Paid-up Heideggerians – call them Heideggeroids – are addicted to speaking in the idiosyncratic code that Heidegger himself concocted, an often perplexing idiom that Karl Jaspers once called Heideggergegacker, “Heidegger cackling.” Not unlike the American Derridoids, who follow their own mystagogue (“Everyone say oui, oui”), Heideggeroids are deeply devoted to channeling the Master’s voice from the Great Beyond, a practice that follows from the Doctrine of Heideggerian Exceptionalism.
According to his devotees, the Master was attuned to mysteries that had never before been seen or heard (cf. Paul’s ἄρρητα ῥήματα, ineffable sayings: II Corinthians 12:4), and he bequeathed these secrets to a small conventicle of initiates in an esoteric language that they alone, using their secret decoder rings, are able to understand. (Philosophers of other persuasions are so totally jealous.) And only by speaking in that secret cipher can Heideggeroids avoid the pitfalls of “metaphysical language” and the disasters attendant upon it.''Legal Theory,' Strategies of Learned Production, and the Relatively Weak Autonomy of the Subfield of Learned Law' by Bryant Garth and Yves Dezelay in Justin Desautels-Stein and Christopher Tomlins (eds.) In Search of Contemporary Legal Thought (Cambridge University Press) (Forthcoming) comments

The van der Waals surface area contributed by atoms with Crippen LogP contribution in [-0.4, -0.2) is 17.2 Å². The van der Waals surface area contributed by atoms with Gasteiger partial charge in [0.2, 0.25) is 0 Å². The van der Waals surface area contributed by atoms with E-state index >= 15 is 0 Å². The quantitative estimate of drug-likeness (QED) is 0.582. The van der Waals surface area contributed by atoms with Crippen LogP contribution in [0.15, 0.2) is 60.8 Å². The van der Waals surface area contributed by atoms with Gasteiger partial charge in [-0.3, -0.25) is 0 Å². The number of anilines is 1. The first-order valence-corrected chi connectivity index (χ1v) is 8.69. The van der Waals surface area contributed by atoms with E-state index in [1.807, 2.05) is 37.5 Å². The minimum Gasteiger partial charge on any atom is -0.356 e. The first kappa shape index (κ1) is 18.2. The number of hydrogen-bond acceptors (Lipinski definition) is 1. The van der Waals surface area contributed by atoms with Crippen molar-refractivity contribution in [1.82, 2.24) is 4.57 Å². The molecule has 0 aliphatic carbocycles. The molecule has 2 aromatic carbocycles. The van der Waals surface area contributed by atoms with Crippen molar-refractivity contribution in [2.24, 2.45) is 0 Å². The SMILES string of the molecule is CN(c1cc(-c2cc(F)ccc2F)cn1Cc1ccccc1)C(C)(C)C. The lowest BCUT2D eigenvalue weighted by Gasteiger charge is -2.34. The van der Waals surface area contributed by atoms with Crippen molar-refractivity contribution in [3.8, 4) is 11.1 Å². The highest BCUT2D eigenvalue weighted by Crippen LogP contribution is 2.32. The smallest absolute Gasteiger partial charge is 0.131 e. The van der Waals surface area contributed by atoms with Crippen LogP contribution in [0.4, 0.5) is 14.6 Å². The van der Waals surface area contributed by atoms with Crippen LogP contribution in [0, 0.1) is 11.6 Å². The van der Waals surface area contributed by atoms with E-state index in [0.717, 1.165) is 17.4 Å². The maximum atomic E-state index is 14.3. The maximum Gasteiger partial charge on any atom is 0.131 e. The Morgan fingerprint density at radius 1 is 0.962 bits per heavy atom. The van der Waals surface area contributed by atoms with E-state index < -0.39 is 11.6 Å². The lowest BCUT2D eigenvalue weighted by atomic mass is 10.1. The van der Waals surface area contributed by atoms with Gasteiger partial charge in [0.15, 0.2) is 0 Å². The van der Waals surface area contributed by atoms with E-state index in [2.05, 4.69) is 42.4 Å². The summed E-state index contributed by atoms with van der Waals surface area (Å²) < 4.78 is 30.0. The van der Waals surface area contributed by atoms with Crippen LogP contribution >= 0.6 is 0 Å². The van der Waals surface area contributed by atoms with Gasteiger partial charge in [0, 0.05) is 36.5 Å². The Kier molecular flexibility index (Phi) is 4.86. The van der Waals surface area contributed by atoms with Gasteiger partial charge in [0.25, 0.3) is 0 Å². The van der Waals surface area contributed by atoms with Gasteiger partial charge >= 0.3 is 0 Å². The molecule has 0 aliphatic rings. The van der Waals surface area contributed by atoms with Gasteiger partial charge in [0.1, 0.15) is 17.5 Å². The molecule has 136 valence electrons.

This chapter focuses on the relationship between learned or scholarly law and economic and political power. It begins by introducing Pierre Bourdieu’s writings on the role of law and legal theories, which provide a general sociological framework, and then it draws on that approach to examine the role of learned law in the United States. The first part examines a key period in the genesis of the U.S. legal field and its hierarchies -- the outsourcing of the reproduction of lawyers and the compilation of legal knowledge to the law schools late in the nineteenth century. Law professors and their theories were quite marginal in the US legal field at that time. The second part examines the Legal Realist “coup” of the law professors against the dominance of the elite judges and corporate lawyers in the 1930s. The third part discusses similar challenges to the place of elite lawyers and judges in the 1960s from the left and more recently from the right. In each case, we show that legal academics and their theories are part of a larger story of adaptation and relegitimation of the enduring hierarchies of the U.S. legal field. A major theme, which these histories make clear, is the relatively weak autonomy of the field of learned law in the United States. Within this larger story, however, we point out the factors that created what looks in retrospect like a “golden age” of academic theory in the 1980s.